But at least one landlord said that the environment in the courthouse is improving. “It’s getting better,” said landlord Anita Gavin, 63. “It’s more convenient if I need help.” She also said it is easy for her to walk into the courthouse with a cane.
The tenants qualified for Right of Counsel have their cases heard in Part K and Part F in the court. Diane Lutwak, the judge of Part K, said the number of cases she hears daily did not increase after the Right to Counsel law. But she said more motions are filed in some cases and the number of adjourned cases is increasing because there were many cases and litigants every week.
“It’s going to get more and more crowded because we are only one year into a five-year implementation,” said Mark Levine, a City Council member who first introduced Right to Counsel legislation.
Space and Privacy
The Legal Aid Society and Legal Services NYC, two big non-profit organizations, provide free legal help to low-income people who qualify under the Right to Counsel law. Bronx Legal Services opened a new office for more attorneys working on housing issues in September. However, the two organizations only have three small rooms in the courthouse.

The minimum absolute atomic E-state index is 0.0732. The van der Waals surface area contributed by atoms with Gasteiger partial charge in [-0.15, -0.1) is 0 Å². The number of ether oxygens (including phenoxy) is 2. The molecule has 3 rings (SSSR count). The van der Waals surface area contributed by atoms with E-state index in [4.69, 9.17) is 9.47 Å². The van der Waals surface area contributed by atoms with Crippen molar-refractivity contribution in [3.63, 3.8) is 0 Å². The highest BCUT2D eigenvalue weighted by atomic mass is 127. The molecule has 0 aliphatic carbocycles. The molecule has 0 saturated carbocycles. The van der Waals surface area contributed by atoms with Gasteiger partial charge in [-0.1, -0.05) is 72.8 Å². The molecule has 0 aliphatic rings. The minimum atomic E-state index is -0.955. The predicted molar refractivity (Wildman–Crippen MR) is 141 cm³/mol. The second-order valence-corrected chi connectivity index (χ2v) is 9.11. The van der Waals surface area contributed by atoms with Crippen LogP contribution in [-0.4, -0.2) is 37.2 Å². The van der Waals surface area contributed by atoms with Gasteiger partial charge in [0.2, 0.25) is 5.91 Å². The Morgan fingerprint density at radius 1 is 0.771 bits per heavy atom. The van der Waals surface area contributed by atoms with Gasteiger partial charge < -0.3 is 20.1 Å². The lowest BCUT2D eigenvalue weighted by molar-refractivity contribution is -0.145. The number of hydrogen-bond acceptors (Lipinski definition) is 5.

The Neighborhood Association for Inter-Cultural Affairs, another organization helping people facing eviction, has just three desks in their office on the third floor. “It’s a really small office. … There is no confidentiality sometimes,” said Joseph Suliveras, 31, a paralegal. He added that five to 10 lawyers use the office on an average day.
The Bronx Defenders, another big non-profit legal aid organization in the Bronx, does not have an office in the courthouse. Other smaller legal aid programs, like Homebase, Family Eviction Prevention Supplement and Emergency Needs for the Homeless Program, share a room in the basement.
According to a report written by Special Commission on the Future of the New York City Housing Court, some tenants “will not connect with counsel until their first appearance in court.” The report states that the courthouse will “need space to hold an initial confidential intake interview or consultation.”
“It’s always extremely crowded. … But that’s not a new problem,” said Kathryn Neilson, the housing unit director at Bronx Legal Services. “What is changed with the Right to Counsel law is because tenants and tenant lawyers are connected in court. … There is really no place for them to have a conversation in confidential settings.”
Bronx Legal Services has 45 attorneys working in the courthouse but their small room only has two desks and two computers.